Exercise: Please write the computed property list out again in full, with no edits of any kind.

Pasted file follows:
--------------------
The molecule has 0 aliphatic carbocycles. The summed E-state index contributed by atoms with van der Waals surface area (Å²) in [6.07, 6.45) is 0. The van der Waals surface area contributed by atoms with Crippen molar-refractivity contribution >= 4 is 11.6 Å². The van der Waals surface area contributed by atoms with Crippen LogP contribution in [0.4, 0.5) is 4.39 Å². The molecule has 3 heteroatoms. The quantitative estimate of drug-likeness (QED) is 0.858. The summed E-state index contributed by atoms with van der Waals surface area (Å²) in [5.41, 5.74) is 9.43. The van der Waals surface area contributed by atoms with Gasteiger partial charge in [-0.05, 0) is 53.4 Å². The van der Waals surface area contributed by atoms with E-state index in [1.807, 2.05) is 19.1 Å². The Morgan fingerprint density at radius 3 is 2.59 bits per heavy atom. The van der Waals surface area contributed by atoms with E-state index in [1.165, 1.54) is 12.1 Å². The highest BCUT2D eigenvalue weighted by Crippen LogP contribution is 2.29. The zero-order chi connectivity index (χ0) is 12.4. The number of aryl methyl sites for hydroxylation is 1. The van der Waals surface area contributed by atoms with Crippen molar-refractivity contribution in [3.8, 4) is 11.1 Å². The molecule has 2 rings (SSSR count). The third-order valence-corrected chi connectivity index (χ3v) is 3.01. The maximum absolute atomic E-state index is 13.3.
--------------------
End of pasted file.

The molecule has 0 aliphatic carbocycles. The summed E-state index contributed by atoms with van der Waals surface area (Å²) in [6.07, 6.45) is 0. The van der Waals surface area contributed by atoms with Crippen molar-refractivity contribution >= 4 is 11.6 Å². The van der Waals surface area contributed by atoms with Crippen LogP contribution in [0.4, 0.5) is 4.39 Å². The molecule has 3 heteroatoms. The quantitative estimate of drug-likeness (QED) is 0.858. The summed E-state index contributed by atoms with van der Waals surface area (Å²) in [5.41, 5.74) is 9.43. The van der Waals surface area contributed by atoms with Gasteiger partial charge in [-0.05, 0) is 53.4 Å². The van der Waals surface area contributed by atoms with E-state index in [1.807, 2.05) is 19.1 Å². The Morgan fingerprint density at radius 3 is 2.59 bits per heavy atom. The van der Waals surface area contributed by atoms with E-state index in [1.165, 1.54) is 12.1 Å². The highest BCUT2D eigenvalue weighted by Crippen LogP contribution is 2.29. The zero-order chi connectivity index (χ0) is 12.4. The number of aryl methyl sites for hydroxylation is 1. The van der Waals surface area contributed by atoms with Crippen molar-refractivity contribution in [3.8, 4) is 11.1 Å². The molecule has 2 rings (SSSR count). The third-order valence-corrected chi connectivity index (χ3v) is 3.01. The maximum absolute atomic E-state index is 13.3.